A pioneering drugs testing service launched in England, the Philippines set a climate precedent, and California set a welcome record, plus more positive news
Drugs. The west has been fighting a war against them for decades, with scant evidence of success. This week, the UK offered a further sign that a new approach is emerging, one that places the emphasis on harm reduction over criminality.
In a move unthinkable a decade ago, the government granted a licence for a service that will anonymously test people’s illegal substances for strength and purity – information that could save lives. It comes amid a record rise in drug-related deaths in the UK.
The facility will open in Bristol this month following successful trails in city centres and at festivals. Those accessing the service will be able to deposit a sample of their drugs into an amnesty box; the drugs will then be assessed and the results presented to them an hour later during a consultation with a medical professional.
The service is run by The Loop, a non-profit harm-reduction organisation. Its work has been linked with a fall in drug-related medical problems at festivals. Similar projects already operate in some European countries.
Bristol city councillor Ellie King said the service “will empower people to make safer, informed decisions and access drug treatment and further support”.
Image: Aranxa Esteve
A Filipino inquiry has concluded that big polluters are ‘morally and legally liable’ for climate damage, a verdict that could help supercharge climate lawsuits around the world.
The inquiry by the Philippines Commission on Human Rights was launched seven years ago by survivors of Typhoon Haiyan. It concluded that coal, oil and cement firms engaged in “wilful obfuscation” of climate science, while slowing down the transition to clean energy.
“This report is historic and sets a solid legal basis for asserting that climate-destructive business activities by fossil fuel and cement companies contribute to human rights harms,” said Greenpeace Southeast Asia executive director Yeb Saño.
The commission does not have the power to hold the companies legally responsible. However, experts hope that the report will lead to new climate laws and pave the way for more climate litigation.
Image: Guy Bowden
The Smithsonian Institution – the world’s largest museum complex – has launched an ‘ethical returns policy’, which will allow its museums to repatriate items that were acquired in a dubious manner.
The institution admitted that it possesses works that it “would not have acquired under present-day standards”. It will now give museums the power to return them based on ethical considerations, such as whether the items were taken under duress or removed without consent.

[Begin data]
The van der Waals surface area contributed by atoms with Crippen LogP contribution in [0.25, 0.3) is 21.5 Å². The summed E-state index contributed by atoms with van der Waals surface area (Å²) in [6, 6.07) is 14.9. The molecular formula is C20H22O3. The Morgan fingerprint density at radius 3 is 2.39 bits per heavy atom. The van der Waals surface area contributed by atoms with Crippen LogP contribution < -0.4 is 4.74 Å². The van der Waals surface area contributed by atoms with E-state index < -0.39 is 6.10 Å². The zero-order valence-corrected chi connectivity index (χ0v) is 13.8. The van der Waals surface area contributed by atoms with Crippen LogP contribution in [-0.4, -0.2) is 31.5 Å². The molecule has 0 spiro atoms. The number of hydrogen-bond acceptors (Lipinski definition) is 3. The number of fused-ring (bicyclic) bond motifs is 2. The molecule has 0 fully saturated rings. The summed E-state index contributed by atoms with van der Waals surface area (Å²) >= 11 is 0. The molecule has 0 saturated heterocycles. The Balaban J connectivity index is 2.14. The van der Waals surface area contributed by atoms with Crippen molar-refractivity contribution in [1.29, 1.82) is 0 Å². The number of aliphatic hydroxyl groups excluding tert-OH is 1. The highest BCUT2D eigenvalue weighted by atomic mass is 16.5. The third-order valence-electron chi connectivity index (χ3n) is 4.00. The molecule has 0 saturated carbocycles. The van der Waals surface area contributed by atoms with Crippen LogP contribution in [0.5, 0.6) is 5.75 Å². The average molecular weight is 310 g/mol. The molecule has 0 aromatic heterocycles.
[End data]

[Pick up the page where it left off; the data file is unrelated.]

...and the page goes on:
“There is a growing understanding at the Smithsonian, and in the world of museums generally, that our possession of these collections carries with it certain ethical obligations to the places and people where the collections originated,” said Smithsonian secretary Lonnie Bunch.
Image: Smithsonian National Museum of Natural History, Washington D.C, US. Credit: Roberto Nickson
Women who experience severe period pain will be allowed to take up to three days leave each month, as part of reforms due to be approved by the Spanish government.
The move would make Spain the first western nation to offer menstrual leave; Japan, South Korea and Indonesia are among the countries that have already introduced it.
The reform is due to be passed at a cabinet meeting next Tuesday, according to The Telegraph. It will include other measures to improve menstrual health, including a requirement for schools to provide free sanitary pads for girls who need them.
They don’t call it the Sunshine State for nothing. This week it emerged that solar energy helped California source almost 100 per cent of its electricity from renewables for a brief period on 30 April.
The state’s main grid ran on 99.9 per cent green energy for around two minutes, the California Independent System Operator said.
California has set a target to have all of its electricity come from zero-carbon sources by 2045. The latest figures suggest that it could be on track.
Image: Maarten van den Heuvel
Another week, another green energy milestone. On Monday, Europe’s largest floating solar farm was towed to its moorings on Portugal’s Alqueva reservoir.
Equivalent in size to four football pitches, the facility has 12,000 solar panels and will supply around 1,500 people with electricity when it goes live in July.
EDP, the firm behind it, has already got permission to launch a second one on the same reservoir.
It’s certainly a welcome side effect. According to research published this week, mRNA Covid vaccines during pregnancy are linked to a 15 per cent reduction in stillbirths.
The study was led by researchers from St George’s, University of London and the Royal College of Obstetricians and Gynaecologists.
The results were published in Nature Communications.
They say that laughter is the best medicine. One comic is proving just that. Angie Belcher (pictured) has developed a comedy course that is being prescribed to be people with trauma.
The project in Bristol has gone down so well that this week (which, aptly, is Mental Health Awareness Week) it secured NHS funding to help men in London who are deemed at risk of suicide.
Belcher is frequently surprised how eager people are to open up. “In every terrible situation, there’s invariably one thing that makes you giggle and think: ‘Gosh, this is really awful, but it’s also kind of funny’. That’s the one thing that people always want to talk to me about,” she told Positive News.
Read the full story here.
Image: Damien Hockey for Positive News
Main image: Portokalis/iStock
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